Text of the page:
Sharia Law has existed since the early Islamic states of the eighth and ninth centuries.  Within Sharia, some crimes are known as hudud, for which there are specific penalties specified by Islam. According to some interpretations, adultery is punished by stoning, fornication and the consumption of alcohol by lashing, and theft by the amputation of limbs. Many predominately Muslim countries have not adopted hudud penalties in their criminal justice systems.  The harshest penalties are enforced with varying levels of consistency, in particular stoning, and although most Muslim-majority countries adopt various aspects of Sharia, some countries may only adopt a few aspects, whereas others apply the entire Sharia code. The use of flogging is more common compared to punishments like amputations.

Hung, Drawn and Quartered was from 1352 a statutory penalty in England for men convicted of high treason, although the ritual was first recorded during the reign of King Henry III (1216–1272). A convicted traitor was fastened to a hurdle, or wooden panel, and drawn by horse to the place of execution, where he was then hanged (almost to the point of death), emasculateddisemboweledbeheaded, and quartered (chopped into four pieces). The traitor's remains were often displayed in prominent places across the country, such as London Bridge. For reasons of public decency, women convicted of high treason were instead burned at the stake.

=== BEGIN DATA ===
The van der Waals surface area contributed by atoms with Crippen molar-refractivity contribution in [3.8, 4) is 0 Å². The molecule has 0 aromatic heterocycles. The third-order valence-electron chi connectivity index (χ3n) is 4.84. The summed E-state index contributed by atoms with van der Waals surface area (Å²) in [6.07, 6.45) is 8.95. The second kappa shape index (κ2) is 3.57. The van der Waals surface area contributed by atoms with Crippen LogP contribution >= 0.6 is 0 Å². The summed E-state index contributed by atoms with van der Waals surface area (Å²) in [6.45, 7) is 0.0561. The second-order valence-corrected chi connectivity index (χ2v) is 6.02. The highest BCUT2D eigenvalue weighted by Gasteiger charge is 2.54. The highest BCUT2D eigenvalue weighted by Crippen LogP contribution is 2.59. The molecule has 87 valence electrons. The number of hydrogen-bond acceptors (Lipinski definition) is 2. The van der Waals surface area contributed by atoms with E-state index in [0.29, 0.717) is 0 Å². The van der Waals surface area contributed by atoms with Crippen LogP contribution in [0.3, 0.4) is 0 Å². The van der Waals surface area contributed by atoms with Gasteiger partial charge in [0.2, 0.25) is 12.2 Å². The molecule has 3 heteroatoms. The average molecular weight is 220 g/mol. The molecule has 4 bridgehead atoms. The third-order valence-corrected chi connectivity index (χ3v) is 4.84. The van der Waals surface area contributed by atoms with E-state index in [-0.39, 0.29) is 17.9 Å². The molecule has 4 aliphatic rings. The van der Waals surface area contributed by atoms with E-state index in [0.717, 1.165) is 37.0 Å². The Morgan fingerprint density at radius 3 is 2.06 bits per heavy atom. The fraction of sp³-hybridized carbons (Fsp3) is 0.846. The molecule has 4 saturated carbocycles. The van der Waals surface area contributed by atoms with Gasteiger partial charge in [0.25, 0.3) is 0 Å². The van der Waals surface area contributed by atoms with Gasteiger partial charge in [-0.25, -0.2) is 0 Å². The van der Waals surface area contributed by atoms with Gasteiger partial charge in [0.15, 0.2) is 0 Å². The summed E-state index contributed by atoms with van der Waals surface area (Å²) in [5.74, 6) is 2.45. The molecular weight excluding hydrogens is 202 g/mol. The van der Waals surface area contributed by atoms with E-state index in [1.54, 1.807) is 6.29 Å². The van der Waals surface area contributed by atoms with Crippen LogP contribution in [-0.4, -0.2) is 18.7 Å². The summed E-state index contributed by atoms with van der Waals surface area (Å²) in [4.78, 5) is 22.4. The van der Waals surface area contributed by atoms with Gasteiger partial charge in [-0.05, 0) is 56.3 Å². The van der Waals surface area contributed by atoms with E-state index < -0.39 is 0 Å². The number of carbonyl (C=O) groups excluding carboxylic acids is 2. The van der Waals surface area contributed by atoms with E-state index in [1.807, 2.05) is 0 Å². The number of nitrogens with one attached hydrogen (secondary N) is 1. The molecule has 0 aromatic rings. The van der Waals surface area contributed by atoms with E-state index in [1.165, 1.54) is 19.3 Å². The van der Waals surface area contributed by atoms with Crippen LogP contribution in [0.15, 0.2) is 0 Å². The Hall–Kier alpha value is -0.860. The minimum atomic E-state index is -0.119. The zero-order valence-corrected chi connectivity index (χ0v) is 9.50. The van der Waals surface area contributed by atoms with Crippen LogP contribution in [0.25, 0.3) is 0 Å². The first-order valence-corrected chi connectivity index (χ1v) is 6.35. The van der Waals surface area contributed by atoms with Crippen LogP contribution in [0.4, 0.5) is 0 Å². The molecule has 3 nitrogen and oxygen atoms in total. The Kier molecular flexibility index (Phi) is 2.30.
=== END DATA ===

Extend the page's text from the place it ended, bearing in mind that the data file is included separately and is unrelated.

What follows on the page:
Burned at the stake was a legal punishment in England for about 400 years until the 18th century that was inflicted on women found guilty of high treason, petty treason and heresy. Over a period of several centuries, female convicts were publicly burnt at the stake, sometimes alive, for a range of activities including coining and mariticide.

The Guillotine and Beheadings

           "Former King Louis XVI and Queen Marie Antoinette were executed in 1793 at the outset of the French Revolution. At this time, executions in Paris were carried out in the Place de la Revolution (current Place de la Concorde); the guillotine stood in the corner near the Hôtel Crillon where the statue of Brest can be found today. For a time, executions by guillotine were a popular form of entertainment that attracted great crowds of spectators, with vendors selling programs listing the names of the condemned. But more than popular entertainment alone, during the Reign of Terror, the guillotine symbolized revolutionary ideals: equality in death equivalent to equality before the law, open and demonstrable revolutionary justice, and the destruction of privilege under the Ancien Régime which included separate forms of execution for the nobility. As such, the guillotine was considered a positive force for progress by the Parisian sans-culottes, the popular public face of lower-class patriotic radicalism in the French Revolution.  The guillotine remained France’s standard method of judicial execution until the abolition of capital punishment in 1981. The last person to be executed in France was Hamida Djandoubi, who was guillotined on 10 September 1977."

Mongolian woman condemned to die of starvation on public display.

See:  A brief history of punishments

          Brief history of use of prisons